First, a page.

Erik: We also spoke specifically about the European banking system, you observed that Spanish banks were at all-time lows back in September and nobody was talking about it except for you perhaps. We were looking at negative rates still at that time and of course you pointed out that Deutsche Bank's derivatives book was just out of control. So any update in terms of what you see there of course the negative rates have eased off so maybe that's not going to last. But how do you see the rest of the picture developing?

Raoul: Some of the Spanish banks still keep falling, nothing has been resolved there, there’s no news flow, there's nothing positive, the increase in bond yields takes the pressure off a little bit, it's not necessarily negative rates in places like Spain or Italy because they didn't really see them it's just the insolvency of the banking system overall. The positive yield curve has helped, I think the very flat yield curve was more of a problem but the steeper yield curve has helped take a little bit of the pressure off.

But my question always is, is how the hell do these guys get through the next recession? In good times with reasonable economic growth it's OK but if you have a recession then who's going to get wiped out in this? It's almost everybody so it seems and that's what I can't get my head around people ignore that because everyone is so quick to take a snapshot of here or now, you know the economy is growing or whatever it's OK therefore the banks are OK. We have to live in the future as investors and particular in the macro world is, OK what happens in a recession? What are the dominoes that fall over and how does that affect everything else?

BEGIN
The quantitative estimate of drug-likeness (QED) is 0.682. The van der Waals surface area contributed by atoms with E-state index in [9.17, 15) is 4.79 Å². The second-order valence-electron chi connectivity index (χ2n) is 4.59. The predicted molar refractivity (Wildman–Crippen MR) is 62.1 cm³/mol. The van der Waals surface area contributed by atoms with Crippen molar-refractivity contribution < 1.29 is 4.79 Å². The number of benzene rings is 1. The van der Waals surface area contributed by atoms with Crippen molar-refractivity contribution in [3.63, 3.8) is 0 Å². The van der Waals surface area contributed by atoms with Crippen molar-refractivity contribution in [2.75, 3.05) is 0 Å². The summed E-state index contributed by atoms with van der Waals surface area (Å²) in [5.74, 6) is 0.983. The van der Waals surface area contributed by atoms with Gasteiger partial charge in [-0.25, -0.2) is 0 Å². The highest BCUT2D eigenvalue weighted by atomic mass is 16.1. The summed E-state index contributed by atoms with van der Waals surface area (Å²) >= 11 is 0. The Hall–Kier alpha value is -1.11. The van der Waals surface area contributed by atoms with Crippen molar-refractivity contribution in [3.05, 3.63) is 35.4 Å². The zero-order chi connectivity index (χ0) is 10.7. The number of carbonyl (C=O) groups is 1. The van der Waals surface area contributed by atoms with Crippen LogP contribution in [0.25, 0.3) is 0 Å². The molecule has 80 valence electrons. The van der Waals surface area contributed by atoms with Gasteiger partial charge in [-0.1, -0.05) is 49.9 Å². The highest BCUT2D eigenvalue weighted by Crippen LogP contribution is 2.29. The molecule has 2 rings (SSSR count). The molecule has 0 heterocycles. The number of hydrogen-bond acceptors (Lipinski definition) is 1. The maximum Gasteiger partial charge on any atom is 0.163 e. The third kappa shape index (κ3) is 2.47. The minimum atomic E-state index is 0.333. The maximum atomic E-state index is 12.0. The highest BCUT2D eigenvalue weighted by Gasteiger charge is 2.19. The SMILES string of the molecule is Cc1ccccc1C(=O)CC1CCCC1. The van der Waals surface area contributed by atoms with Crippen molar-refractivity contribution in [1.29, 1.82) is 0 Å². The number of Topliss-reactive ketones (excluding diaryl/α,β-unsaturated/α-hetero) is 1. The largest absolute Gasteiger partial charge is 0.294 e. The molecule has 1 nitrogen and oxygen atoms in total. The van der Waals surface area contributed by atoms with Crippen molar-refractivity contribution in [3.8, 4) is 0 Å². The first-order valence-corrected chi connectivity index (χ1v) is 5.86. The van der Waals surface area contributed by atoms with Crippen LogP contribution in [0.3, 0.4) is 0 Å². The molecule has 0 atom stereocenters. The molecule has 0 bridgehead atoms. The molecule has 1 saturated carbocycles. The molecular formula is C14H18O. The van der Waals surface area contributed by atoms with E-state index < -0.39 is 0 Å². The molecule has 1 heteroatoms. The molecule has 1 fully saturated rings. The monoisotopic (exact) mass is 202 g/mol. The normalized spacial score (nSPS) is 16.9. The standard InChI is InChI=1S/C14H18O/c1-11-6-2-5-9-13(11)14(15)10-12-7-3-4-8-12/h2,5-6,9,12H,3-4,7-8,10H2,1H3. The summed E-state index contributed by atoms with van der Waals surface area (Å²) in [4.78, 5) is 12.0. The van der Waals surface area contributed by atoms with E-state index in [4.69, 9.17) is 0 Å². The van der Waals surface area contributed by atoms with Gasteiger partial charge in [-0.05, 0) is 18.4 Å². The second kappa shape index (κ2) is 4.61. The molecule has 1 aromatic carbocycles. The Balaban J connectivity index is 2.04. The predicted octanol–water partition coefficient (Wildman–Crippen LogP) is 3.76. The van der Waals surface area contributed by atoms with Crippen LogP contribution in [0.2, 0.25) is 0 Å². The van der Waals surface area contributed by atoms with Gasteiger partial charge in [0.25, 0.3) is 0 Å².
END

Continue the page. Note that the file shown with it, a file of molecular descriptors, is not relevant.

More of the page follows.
Erik: One of the risk factors that we discussed last time was this crazy VIX contango trade where basically people are shorting VIX futures because each time they roll that contract forward they capture the contango by being short and they see it as a way to produce income. Of course you know that's not just picking up nickels in front of a steamroller, that's pennies being pried out from under the steamroller and so far a big downdraft in equity prices has not happened which was the big risk that you saw there. You described how if there was a sudden downward move in equity prices it could really blow up in these guys' faces. Is that risk still in the system, is that trade still on or have people wised up and gotten out of it?

Raoul: No that trade still goes on to this day and it reminds me a lot of the portfolio insurance stuff around 1987 or some of the kind of spread trade Low Vol trades that happens around 1998 people go over their ski tips with this stuff. They think it's all manageable and they think that OK we can sell VIX and if we lose money on that, we'll use this as an opportunity to buy stock because we've been taking in premiums but they don't realize the rate of change of the VIX can be so extraordinary that the losses can mount up massively and super quickly.

So I worry about that position. I worry about a whole world that sets up for low volatility when you've got a new administration that is almost unquantifiable. We don't know what kind of volatility should be under an administration like this but a relatively aggressive administration should create more volatility overall so at which case the generalized level of volatility should rise.